Report: Consumers wary of growing amount of technology in cars
It seems like every week car manufacturers are advertising new safety technology measures, and that consumers are willing to spend on these innovations. But drivers may not be comfortable with some of the bigger advances in transportation technology.
Six in 10 people are concerned with the amount of technology in cars now compared to five years ago, according to an online survey commissioned by ValuePenguin.
But when it comes to a drivers’ appetite for technological advances, less is more.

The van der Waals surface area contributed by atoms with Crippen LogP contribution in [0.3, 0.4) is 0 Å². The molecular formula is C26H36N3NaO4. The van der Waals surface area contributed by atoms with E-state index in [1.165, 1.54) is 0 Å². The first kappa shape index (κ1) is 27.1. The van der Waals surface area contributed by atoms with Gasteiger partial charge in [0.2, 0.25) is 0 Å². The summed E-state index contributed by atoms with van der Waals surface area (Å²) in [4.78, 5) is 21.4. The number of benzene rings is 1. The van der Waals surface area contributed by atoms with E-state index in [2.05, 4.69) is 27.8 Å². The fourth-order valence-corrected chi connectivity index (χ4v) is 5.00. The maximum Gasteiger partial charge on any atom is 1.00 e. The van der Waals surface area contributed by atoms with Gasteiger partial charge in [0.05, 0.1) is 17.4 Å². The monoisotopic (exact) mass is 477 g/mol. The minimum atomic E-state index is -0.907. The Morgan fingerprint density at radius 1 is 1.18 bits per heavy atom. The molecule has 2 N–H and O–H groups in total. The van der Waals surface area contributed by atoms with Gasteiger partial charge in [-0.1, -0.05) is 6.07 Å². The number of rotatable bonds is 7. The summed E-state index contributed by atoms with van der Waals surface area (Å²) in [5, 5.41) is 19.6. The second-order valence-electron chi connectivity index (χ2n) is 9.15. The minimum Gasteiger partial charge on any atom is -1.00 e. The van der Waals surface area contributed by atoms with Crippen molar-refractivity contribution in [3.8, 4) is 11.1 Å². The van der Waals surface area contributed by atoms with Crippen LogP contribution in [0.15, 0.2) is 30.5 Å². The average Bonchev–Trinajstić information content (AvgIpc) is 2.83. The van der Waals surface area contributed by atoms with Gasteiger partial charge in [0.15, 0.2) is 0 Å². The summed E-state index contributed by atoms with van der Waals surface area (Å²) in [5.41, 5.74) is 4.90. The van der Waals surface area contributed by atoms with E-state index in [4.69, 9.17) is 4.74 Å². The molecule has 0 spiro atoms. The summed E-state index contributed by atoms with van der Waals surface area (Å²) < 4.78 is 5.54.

Two types of technology are often heralded as the future of personal vehicle travel: self-driving cars (also called autonomous cars) and fully-electric cars. But people are afraid of the former, and, in the near-term, not willing to buy the latter, according to our survey.
In fact, 72% of Americans would feel unsafe with self-driving cars in the road and 74% don’t anticipate buying an electric car in the near future.
Conversely, a majority of consumers think that more modest and incremental advances in driving technology — Bluetooth, backup cameras and assisted self-driving, as examples — have improved the driving experience, and they’re willing to spend extra to get it.